Shuttled among military bases until settling in Forest Hills, Queens, Colvin found refuge in drugs, rock and roll, and male friendships, eventually learning bass, forming the Ramones, and changing his name, not necessarily in that order. His history of drug abuse and mental strife is melancholy, to say the least, and the pole between normalcy and instability was a wide and difficult gap for him to bridge. A famous person, he's an Everyman addict. His story's painfully familiar. I've always been attracted to the characters in his songs, who seemed genuinely and graphically punk to me, despite his band's often cartoonish image. I won't claim to know how purely autobiographical his songs were, though I'm guessing most began in a fraught memory, an unhappy personal situation, and/or a fuck-up, universalized in the guise of a faceless, lost street punk, a silhouette inside of which millions of outsiders found they fit. 

Late in Punk Rock Blitzkrieg, Marky Ramone touched upon Dee Dee's gift. As he tells it, the band was visiting Stephen King in his New England home in the late 1980s when King slid Dee Dee a copy of Pet Sematary; Dee Dee vanished for an hour and returned having skimmed the novel and produced the lyrics and melody to what would become the theme song of the film adaptation. Despite his triumph that night, Dee Dee was beleaguered, strung out and near the end of his tenure in the band. Marky sat with Dee Dee on King's front porch. "I explained to Dee Dee that he was among maybe a handful of people who could pick up a book, skim it, and write a catchy song about it in under an hour," Marky wrote.
I told him he had done for punk what Stephen King had done for fiction—create, from scratch, images, themes, and stories that drew people in because they could relate. Because the songs penetrated to the curiosity, fears, and insecurities people carried around with them but couldn’t put into words. 
I can easily see a composite character based on Dee Dee's songs in a narrative film, moving on the streets of the East Village, or a similar cityscape, among hard drugs, friendship, sex, and music, striving for reasons to live beyond opened eyes in the morning and a drug fix by noon. Some of Ramones's later songs for the band—"I Believe in Miracles" and "Strength to Endure," among them—wearily celebrated a hard-won transcendence, yet we know how Douglas Colvin's life ended in Hollywood.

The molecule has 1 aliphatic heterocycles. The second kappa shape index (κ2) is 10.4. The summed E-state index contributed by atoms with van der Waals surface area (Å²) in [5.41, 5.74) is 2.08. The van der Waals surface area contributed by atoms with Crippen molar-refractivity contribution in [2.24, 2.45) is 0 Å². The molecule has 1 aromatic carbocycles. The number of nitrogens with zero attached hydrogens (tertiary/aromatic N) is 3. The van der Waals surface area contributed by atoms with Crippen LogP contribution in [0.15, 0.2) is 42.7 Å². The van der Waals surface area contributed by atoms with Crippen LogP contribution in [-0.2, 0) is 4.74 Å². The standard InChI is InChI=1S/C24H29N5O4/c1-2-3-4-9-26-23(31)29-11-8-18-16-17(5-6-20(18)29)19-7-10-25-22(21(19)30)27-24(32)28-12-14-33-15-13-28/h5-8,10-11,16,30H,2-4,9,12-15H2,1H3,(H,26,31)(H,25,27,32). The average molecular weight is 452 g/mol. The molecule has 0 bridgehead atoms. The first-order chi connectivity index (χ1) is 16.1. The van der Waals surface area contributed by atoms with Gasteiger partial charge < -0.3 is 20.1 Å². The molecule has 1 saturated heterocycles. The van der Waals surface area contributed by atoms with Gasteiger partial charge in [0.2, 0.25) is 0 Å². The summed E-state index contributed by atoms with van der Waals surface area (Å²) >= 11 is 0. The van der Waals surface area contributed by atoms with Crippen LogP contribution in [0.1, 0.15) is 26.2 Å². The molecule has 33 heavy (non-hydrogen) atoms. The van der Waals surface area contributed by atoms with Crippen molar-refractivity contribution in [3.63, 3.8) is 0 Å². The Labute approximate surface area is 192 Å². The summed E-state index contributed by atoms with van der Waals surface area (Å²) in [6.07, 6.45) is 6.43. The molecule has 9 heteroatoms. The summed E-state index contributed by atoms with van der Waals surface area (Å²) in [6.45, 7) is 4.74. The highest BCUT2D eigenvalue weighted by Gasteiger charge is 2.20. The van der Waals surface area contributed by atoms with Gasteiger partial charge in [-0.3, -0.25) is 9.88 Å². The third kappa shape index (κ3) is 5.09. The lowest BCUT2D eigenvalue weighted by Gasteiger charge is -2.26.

His lyrics, however aphoristic and skeletal they sometimes are, dramatize a really vivid point of view, and suggest so many possibilities for story lines for a kid born "a drumbeat behind" striving to battle addictions and demons to find a place to call home. Here's the storyboard.

~~

Now I wanna sniff some glue, now I wanna have somethin' to do
...
Then I took out my razor blade, then I did what God forbade
Now the cops are after me, but I proved that I'm no sissy
...
I was feeling sick, I was losing my mind 
I heard about these treatments from a good friend of mine
He was always happy, smile on his face
He said he had a great time at the place

Peace and love is here to stay, and now I can wake up and face the day
Happy happy happy all the time shock treatment, I'm doing fine
...
You by the phone
You all alone
It's a long way back to Germany
...
The plaster fallin' off the wall, my girlfriend cryin' in the shower stall
It's hot as a bitch, I should've been rich
But I'm just diggin' a Chinese ditch
...
I am an outsider
Outside of everything
Everything you know
It disturbs me so
...
Under street lamps I will play, after the school day
When troubles disappear, I feel excitement is here
...
I'm not an imbecile
Don't treat me like an animal
I'm not a creature in the zoo
Don't tell me what to do

You don't know what it's like
You don't know how I feel
I don't have a monkey's brain
I'm not an animal
...
No one ever thought this one would survive
Helpless child, gonna walk a drum beat behind
Lock you in a dream, never let you go
Never let you laugh or smile, not you
...
I'm making monsters for my friends

Sunday, January 24, 2021

Playing a ventriloquist